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Environmental connections to public health >>

The PFOA Drinking Water Contamination Crisis Just Got Much Bigger

Thursday, November 2, 2017

Last year, the Environmental Protection Agency reported that 1 percent of samples from public drinking water systems nationwide were contaminated with PFOA, a nonstick chemical formerly used to make DuPont's Teflon. The chemical has been linked to cancer, harm to children's immune systems and other serious health problems at very low doses. But the same company that analyzed many of those samples now says that more than 20 percent of the samples were likely contaminated.

The difference is that the EPA required utilities to report PFOA pollution only when it was detected above a minimum level that is much higher than what is actually in many water systems. The minimum reporting level was 10 times higher than what most labs can detect using the EPA's testing method.

Eurofins Eaton Analytical re-analyzed more than 10,000 samples taken from 2013 to 2015, including ones that were so low they were not reported to EPA, and found that more than one in five were contaminated with PFOA. They did not analyze how many additional systems were contaminated, so it's not possible to say how many Americans are drinking PFOA-contaminated water. But it's certainly many more than the 7 million people served by utilities in the EPA's count.

The high reporting limit is exactly what the chemical industry has argued for. Because of concerns that testing labs were already so contaminated that it would be hard to measure a clean sample, the industry wanted the level set even higher. Setting a high reporting level provides cover for the EPA not to do anything, since the Safe Drinking Water Act says the agency should decide whether to set a legal limit for a chemical only if contamination is deemed sufficiently widespread.

The updated analysis confirms what EWG reported in 2015. We looked at data from PFOA sampling in New Jersey, which used a much lower detection and reporting level, and calculated that the EPA's level would have missed 75 percent of the contamination the state found.

Even with the new analysis, all of the PFOA detections nationwide exceed what the best current, independent science says is safe. That level is 1 part per trillion, or ppt, which EWG has adopted as a health-based drinking water standard.

Based on widespread exposure already occurring through food and other routes, government scientists in New Jersey and Germany say there may actually be be no safe level of drinking water exposure to PFOA and similar compounds in the family of highly fluorinated chemicals known as PFCs or PFASs. Yet the EPA has not set a legal limit for these chemicals, only a non-binding health advisory level of 70 ppt for PFOA and its close chemical cousin PFOS, formerly an ingredient in 3M's Scotchgard.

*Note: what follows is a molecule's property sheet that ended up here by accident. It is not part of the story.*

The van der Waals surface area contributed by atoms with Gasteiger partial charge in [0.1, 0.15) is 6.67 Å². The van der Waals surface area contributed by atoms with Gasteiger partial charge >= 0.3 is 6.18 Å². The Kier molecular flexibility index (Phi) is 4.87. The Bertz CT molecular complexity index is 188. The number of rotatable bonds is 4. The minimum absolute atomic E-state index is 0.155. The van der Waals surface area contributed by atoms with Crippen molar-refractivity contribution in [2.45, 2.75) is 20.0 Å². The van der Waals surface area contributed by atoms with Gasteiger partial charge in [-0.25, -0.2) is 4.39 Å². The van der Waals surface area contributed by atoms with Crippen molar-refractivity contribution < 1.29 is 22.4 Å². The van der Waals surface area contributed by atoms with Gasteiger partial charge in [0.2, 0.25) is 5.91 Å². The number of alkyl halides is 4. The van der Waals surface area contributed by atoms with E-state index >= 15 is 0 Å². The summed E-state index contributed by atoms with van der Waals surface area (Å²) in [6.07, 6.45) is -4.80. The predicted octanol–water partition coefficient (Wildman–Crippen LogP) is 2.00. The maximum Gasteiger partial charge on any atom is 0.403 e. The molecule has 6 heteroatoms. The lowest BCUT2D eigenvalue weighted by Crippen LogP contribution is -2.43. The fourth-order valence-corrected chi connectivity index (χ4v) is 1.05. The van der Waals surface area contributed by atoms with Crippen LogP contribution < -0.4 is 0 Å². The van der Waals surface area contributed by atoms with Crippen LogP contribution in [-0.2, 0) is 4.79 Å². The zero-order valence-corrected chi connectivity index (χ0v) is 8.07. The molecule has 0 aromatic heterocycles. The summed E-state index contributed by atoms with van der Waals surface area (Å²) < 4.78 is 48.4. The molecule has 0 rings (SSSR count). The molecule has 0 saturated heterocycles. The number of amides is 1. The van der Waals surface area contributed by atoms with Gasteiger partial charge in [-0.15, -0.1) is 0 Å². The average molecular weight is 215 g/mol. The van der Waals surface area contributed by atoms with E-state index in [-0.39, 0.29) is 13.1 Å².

But there's some more encouraging news on protecting people from PFOA.

New Jersey health officials announced this week that they will set a legal limit for tap water of 14 ppt for PFOA and 13 ppt for a similar chemical called PFNA. While still too high, these limits would be the most stringent in the nation.

PFOA and PFOS were phased out under pressure from the EPA, and are no longer made or used in the U.S. But the chemicals that have replaced them were not adequately tested before they were rushed to market, and they're contaminating drinking water much more widely than previously known.

The EPA reported last year that the fluorinated compound PFBS was found in fewer than 0.1 percent of nationwide water samples, but Eurofin's new analysis says it contaminated nearly 12 percent of samples. The EPA did not require testing for another common replacement chemical, PFHxA, but in more recent testing it is showing up at a similar frequency as PFBS.

In the face of this new evidence, it is scandalous that the EPA has not set a legal limit for PFOA and related chemicals. The PFC contamination crisis is not going away, but the agency has shown no sign that it is even considering enforceable regulations. Other states should follow the lead of New Jersey and Vermont, and take action to protect their drinking water from PFCs. 

 

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